May 3, 2018

Data Quality by Design

By Roger Robson

Accolade, like many companies, runs on data. We recognize that, in order to provide our clients with the best possible experience, and in order to deliver the best possible care, our Health Assistants need to have access to high quality data.

Recently, we embarked on a journey to completely redesign large parts of our data tier. During that redesign, maintaining high data quality was frequently cited as a requirement. But that begs the question: just what exactly is is data quality?

Thomas C. Redman defines it nicely is his book, Data Driven: Profiting from Your Most Important Business Asset: is considered high quality data if it is fit for [its] intended uses in operations...

In other words, data quality is simply a way of assuring that the data in your organization is fit for its intended purpose. This fitness can have many dimensions, such as accuracy, precision, completeness, consistency, integrity, organization, relevance, timeliness, etc. Not all of these may be of equal importance in your application, and indeed many of these dimensions are not mutually orthogonal.

At Accolade, our data quality requirements tend to fall into three broad categories:

1. Correctness

Clearly, the primary data quality requirement is that the data be correct. Theoretically, correct should mean matching the real world, but in practice, we rarely have direct access to the real world for validation purposes. Our data tends to be reported to us, either via our clients and Health Assistants, or through our data partners, so we typically address correctness by indirect means, such as validation. Validation is really just logical rules that correct data (presumably) never violates, such as “a ZIP code is always 5 or 9 digits”, or “the sum of claim details must equal the claim total”.

Sometimes, like when we're migrating from an old system to its replacement, we can specify correctness in a more direct way, for example, “the sum of each customer's claims in the old system must equal the sum of their claims in the new system”. However, once the migration is complete, such requirements are usually retired.

We can also apply statistics to help ensure correctness, and flag any statistically significant variation in any internal measurement. Of course, the number of such possible measurements is uncountable, so choosing which data quality measurement to watch is a bit of an art form. Essentially, we need to look at the common error modes of the past, and watch those measurements that best predicted them.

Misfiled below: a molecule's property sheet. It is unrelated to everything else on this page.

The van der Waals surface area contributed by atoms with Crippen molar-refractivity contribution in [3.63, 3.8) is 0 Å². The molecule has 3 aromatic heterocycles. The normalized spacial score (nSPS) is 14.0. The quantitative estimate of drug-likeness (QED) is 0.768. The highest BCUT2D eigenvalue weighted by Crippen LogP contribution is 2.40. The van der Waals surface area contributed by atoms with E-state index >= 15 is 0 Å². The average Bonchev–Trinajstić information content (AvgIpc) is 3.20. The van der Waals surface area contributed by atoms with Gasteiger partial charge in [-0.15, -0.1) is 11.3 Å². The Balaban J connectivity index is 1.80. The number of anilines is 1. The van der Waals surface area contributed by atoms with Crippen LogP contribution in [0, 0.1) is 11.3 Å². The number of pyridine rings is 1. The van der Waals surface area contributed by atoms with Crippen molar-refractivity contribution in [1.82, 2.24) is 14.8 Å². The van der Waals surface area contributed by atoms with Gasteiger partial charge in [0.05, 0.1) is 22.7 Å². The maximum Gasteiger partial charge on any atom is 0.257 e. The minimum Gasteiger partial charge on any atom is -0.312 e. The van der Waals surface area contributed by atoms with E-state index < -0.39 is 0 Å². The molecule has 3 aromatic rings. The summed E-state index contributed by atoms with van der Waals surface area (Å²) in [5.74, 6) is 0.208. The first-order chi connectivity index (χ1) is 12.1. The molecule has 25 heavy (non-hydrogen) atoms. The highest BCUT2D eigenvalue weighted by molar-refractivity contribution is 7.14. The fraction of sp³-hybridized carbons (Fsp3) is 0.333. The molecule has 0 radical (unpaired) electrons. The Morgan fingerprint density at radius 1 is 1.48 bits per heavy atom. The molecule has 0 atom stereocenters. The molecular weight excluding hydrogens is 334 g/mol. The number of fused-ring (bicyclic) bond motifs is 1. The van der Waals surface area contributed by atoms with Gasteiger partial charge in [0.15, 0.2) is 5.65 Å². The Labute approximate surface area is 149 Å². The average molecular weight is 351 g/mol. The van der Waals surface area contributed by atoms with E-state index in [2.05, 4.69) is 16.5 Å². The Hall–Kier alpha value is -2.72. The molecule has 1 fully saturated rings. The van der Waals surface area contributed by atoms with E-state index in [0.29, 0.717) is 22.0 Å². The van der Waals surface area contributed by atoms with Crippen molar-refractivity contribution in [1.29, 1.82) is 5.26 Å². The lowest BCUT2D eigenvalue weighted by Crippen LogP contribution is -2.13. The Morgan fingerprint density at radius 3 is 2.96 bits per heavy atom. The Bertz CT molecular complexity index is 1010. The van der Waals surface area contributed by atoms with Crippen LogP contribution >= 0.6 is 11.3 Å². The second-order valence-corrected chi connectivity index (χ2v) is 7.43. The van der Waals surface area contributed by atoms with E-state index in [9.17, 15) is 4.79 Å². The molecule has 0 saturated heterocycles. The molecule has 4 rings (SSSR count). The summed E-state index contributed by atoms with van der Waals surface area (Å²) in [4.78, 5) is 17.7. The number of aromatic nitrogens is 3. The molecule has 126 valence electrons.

Finally, for any data which Accolade itself creates, an important correctness requirement is enabling data stewardship, i.e. the ability to edit created data. This would apply, for example, to data mastering, the application of heuristic rules, or even manual data entry. Practically speaking, since practically all data can be altered at some level, this is really about lowering the cost barrier of data correction by creating stewardship interfaces, and making sure that feedback channels are working smoothly.

2. Organization

It is not usually enough that data be correct - it must also come in a convenient form. The most typical organizational requirements are around having exactly one of each piece of data (i.e., no duplicates, no gaps and self-consistent), and having it in the right coding systems (e.g., translating from partner-specific codes to Accolade codes). For Accolade, an important consideration of code translation is deciding what to do when a partner sends a novel code - should it be treat as an error, flagged for review, or simply accepted?

3. Timeliness

Perhaps the least obvious data quality requirement is timeliness. Does the data usually arrive soon enough to be useful? Obviously faster is always better, but speed costs real world money, and different applications have different requirements.

Another important aspect of timeliness is the systems for handling errors and procedures for handling alerts. The more data quality checks we have, the more alerts will be generated, and at some point, we need to stop the data flow and get some eyes on the problem. This becomes a tradeoff between quality and speed. We can't simply stop processing at every outlier, because the world throws us far too many outliers, and our data ingestion would quickly grind to a half. Instead, we have to make informed choices about how many alerts to raise, and when to stop processing. If we can't find a happy medium between those two, the next step is to invest in better tooling for investigating problems - after all, better to invest in lower MTTR than MTBF.


We are implementing this data quality design approach iteratively, starting at the UI level. Each Agile team is asked to first consider what aspects of data quality are important for their application or service, using the above framework. Various assurance measures are considered, and, through a lean approach, the most useful ones are implemented. Often, the best approach to address a data quality requirement is to passing it on to the next team “upstream”. There is actually a huge dividend to doing so - the further upstream data quality is assured, the more downstream systems benefit.

Ultimately, data quality can neither be bolted on as an afterthought, nor assigned to a single team to implement across the organization (although we do have specialists building data quality tooling) . It must be addressed by design, and become part of every Agile team's responsibility, just like any other quality requirement.